Well-planned and carefully structured performance reviews are vital in retaining the best advisers.
Lewis Byford first wrote this article for Money Marketing and we thought it was too good not to share. You can find out more about Money Marketing here.
One of the biggest mistakes firms make in holding on to good advisers is not having a proper, structured performance review in place.
Advisers are seen as the money-makers in the business — the relationship managers who hold everything together. The importance of asking the right questions at the right time should not be underestimated in stopping the best ones from moving on.
Indeed, one of the top reasons why financial planners changed jobs in 2019 was for a clear learning and development plan.
If firms truly understand their advisers and actively go out of their way to see how they can improve things and help where needed, this will create more loyalty than anything else.
The key to successful performance reviews is preparation — both on the employer and employee side. So, what key points do you need to consider?
What is it for?
The purpose of a review meeting is for a manager to take the time to ask how the employee really feels about their role and work more generally.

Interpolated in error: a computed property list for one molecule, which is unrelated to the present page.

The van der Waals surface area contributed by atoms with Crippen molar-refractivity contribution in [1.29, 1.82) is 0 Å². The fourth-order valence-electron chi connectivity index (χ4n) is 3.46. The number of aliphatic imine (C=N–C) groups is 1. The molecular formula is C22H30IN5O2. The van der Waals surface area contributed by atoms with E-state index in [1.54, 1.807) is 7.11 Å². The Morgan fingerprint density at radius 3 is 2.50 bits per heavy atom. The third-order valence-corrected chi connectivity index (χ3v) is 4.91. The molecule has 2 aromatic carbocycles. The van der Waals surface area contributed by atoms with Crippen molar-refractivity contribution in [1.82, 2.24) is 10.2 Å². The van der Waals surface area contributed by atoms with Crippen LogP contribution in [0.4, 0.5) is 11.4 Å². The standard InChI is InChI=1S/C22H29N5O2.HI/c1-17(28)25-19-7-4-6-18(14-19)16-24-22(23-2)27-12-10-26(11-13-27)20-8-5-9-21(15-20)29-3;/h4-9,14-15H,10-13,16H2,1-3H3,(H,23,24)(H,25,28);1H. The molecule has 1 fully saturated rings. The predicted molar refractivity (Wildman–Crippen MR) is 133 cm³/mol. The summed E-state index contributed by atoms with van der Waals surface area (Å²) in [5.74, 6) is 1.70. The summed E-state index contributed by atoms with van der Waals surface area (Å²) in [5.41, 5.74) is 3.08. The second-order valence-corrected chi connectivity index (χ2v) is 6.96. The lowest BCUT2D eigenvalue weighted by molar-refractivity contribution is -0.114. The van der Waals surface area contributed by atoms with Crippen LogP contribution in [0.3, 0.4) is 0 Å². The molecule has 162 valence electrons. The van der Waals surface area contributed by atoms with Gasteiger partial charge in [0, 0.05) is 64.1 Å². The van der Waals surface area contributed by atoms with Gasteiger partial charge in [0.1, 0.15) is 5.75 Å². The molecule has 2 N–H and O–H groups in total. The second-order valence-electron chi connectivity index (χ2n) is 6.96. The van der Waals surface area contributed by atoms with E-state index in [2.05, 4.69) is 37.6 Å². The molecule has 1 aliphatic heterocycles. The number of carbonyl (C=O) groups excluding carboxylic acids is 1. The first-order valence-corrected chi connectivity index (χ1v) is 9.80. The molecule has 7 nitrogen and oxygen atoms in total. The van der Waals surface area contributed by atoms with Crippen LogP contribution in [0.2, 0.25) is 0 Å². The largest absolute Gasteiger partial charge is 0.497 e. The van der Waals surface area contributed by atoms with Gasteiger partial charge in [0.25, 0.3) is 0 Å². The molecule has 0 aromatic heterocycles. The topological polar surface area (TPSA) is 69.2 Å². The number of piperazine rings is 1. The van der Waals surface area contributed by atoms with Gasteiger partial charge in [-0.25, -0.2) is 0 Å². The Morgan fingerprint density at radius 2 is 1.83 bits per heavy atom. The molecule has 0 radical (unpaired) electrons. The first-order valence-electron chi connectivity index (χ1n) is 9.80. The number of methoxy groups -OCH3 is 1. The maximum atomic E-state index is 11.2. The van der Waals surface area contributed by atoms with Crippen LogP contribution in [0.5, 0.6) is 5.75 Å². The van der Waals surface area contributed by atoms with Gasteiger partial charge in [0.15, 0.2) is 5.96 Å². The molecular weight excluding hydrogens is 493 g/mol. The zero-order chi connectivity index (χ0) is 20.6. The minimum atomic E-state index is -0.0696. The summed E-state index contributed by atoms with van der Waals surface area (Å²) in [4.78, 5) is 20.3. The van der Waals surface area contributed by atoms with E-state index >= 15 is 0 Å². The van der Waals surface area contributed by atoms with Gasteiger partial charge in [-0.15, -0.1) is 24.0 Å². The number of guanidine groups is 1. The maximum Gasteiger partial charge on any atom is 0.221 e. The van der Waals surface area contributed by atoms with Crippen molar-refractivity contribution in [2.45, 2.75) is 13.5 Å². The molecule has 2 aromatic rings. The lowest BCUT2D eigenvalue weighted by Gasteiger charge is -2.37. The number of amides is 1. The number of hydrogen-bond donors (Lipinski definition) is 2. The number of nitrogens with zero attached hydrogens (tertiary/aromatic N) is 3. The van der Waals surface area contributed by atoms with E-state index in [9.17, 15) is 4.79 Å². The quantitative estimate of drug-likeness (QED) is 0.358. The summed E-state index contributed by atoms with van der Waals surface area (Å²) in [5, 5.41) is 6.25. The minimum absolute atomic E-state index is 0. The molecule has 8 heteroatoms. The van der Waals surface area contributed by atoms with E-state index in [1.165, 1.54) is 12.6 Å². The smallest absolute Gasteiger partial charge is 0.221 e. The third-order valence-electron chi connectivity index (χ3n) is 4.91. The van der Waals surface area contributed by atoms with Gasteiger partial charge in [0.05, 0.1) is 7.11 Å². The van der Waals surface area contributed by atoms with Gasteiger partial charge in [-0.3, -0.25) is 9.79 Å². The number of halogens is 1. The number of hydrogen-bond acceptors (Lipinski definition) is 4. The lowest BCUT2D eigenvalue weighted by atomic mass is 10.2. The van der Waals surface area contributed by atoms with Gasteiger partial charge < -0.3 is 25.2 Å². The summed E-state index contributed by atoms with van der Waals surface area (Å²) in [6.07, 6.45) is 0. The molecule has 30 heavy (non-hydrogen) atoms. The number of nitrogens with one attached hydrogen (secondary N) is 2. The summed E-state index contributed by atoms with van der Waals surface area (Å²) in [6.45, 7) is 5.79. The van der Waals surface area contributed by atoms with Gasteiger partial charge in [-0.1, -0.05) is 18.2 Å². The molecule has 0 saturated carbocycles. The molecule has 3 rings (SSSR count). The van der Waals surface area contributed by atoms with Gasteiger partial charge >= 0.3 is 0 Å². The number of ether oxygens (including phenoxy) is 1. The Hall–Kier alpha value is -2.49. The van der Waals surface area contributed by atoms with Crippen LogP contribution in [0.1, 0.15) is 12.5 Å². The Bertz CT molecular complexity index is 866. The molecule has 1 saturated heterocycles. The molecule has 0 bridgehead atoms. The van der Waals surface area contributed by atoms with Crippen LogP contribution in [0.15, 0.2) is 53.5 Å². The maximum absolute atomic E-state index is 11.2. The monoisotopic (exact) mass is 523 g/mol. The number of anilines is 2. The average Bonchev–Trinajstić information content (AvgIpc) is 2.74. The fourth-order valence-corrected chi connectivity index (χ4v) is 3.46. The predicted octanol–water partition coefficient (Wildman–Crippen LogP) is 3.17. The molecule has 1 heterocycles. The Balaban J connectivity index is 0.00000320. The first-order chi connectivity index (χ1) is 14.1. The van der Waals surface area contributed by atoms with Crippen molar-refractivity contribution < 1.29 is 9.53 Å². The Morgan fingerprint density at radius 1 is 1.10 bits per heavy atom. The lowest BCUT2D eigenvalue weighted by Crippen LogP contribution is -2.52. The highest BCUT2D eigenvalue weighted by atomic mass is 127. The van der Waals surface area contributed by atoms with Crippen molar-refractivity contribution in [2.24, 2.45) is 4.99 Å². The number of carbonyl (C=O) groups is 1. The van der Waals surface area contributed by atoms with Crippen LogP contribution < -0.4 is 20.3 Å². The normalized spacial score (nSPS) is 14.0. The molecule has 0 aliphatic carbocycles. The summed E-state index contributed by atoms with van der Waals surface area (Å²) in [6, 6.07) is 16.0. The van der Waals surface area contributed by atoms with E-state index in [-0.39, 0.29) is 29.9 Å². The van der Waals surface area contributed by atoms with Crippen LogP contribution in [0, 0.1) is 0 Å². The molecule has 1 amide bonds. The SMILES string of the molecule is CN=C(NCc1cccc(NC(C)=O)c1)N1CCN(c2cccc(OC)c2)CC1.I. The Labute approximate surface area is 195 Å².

The manager will review the employee’s current performance or performance over a certain period. When used correctly and with the right structure, they will be trying to find out how they can help the employee be even better and enjoy their role even more.
The outcome of any review should be to agree goals and development opportunities. Both parties should use this time to the best of their advantage, bringing up questions they have been meaning to ask.
What do you need to do?
Make sure the meeting is agreed in advance and use the time leading up to prepare as much as you can.
Employees should review their job spec. Does it reflect what you do? Is it up to date? Can you add more duties on there?
Managers should consider whether their employee is taking on enough or more than what was initially thought. It enables both parties to see what changes have been made and, in many cases, where monetary increase is due for new duties and greater responsibilities.
Other areas that should be discussed are:
- What do you enjoy about the role? What is going well for you?
- What is important to you?
- Have you experienced any problems? Any concerns? What is not going as well as you had hoped?
- What is going on in your personal life? Do you feel you can be open with your manager?
- What else do you need from your manager or the business to succeed?
- Do you have any development needs to help you do an even better job?
- Do you have any skills not being used that you feel could be?
- Has the role changed? Is it still what you expect it to be?
- What and where do you want to get to?
Even if your reviews have no real structure to them and are more along the lines of a conversation, that should not stop you from being prepared.
Well-planned and carefully structured reviews will mean employees get so much more from their workplace and managers get more from their team — a win-win situation.